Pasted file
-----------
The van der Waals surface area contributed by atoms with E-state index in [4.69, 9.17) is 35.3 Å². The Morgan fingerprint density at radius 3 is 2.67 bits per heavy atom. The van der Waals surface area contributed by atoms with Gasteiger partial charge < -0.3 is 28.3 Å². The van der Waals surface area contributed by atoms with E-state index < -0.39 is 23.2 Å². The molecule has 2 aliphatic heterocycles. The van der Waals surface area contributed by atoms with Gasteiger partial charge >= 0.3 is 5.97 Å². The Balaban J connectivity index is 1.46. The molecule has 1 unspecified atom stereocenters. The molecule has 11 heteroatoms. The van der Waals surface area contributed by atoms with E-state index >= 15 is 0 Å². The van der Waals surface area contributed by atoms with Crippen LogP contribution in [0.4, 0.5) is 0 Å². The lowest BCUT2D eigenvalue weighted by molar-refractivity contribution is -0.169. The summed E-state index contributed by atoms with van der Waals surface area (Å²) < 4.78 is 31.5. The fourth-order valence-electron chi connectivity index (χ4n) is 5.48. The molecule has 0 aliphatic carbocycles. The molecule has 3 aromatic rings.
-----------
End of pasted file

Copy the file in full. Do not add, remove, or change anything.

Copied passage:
The van der Waals surface area contributed by atoms with E-state index in [4.69, 9.17) is 35.3 Å². The Morgan fingerprint density at radius 3 is 2.67 bits per heavy atom. The van der Waals surface area contributed by atoms with Gasteiger partial charge < -0.3 is 28.3 Å². The van der Waals surface area contributed by atoms with E-state index < -0.39 is 23.2 Å². The molecule has 2 aliphatic heterocycles. The van der Waals surface area contributed by atoms with Gasteiger partial charge >= 0.3 is 5.97 Å². The Balaban J connectivity index is 1.46. The molecule has 1 unspecified atom stereocenters. The molecule has 11 heteroatoms. The van der Waals surface area contributed by atoms with E-state index >= 15 is 0 Å². The van der Waals surface area contributed by atoms with Crippen LogP contribution in [0.4, 0.5) is 0 Å². The lowest BCUT2D eigenvalue weighted by molar-refractivity contribution is -0.169. The summed E-state index contributed by atoms with van der Waals surface area (Å²) < 4.78 is 31.5. The fourth-order valence-electron chi connectivity index (χ4n) is 5.48. The molecule has 0 aliphatic carbocycles. The molecule has 3 aromatic rings.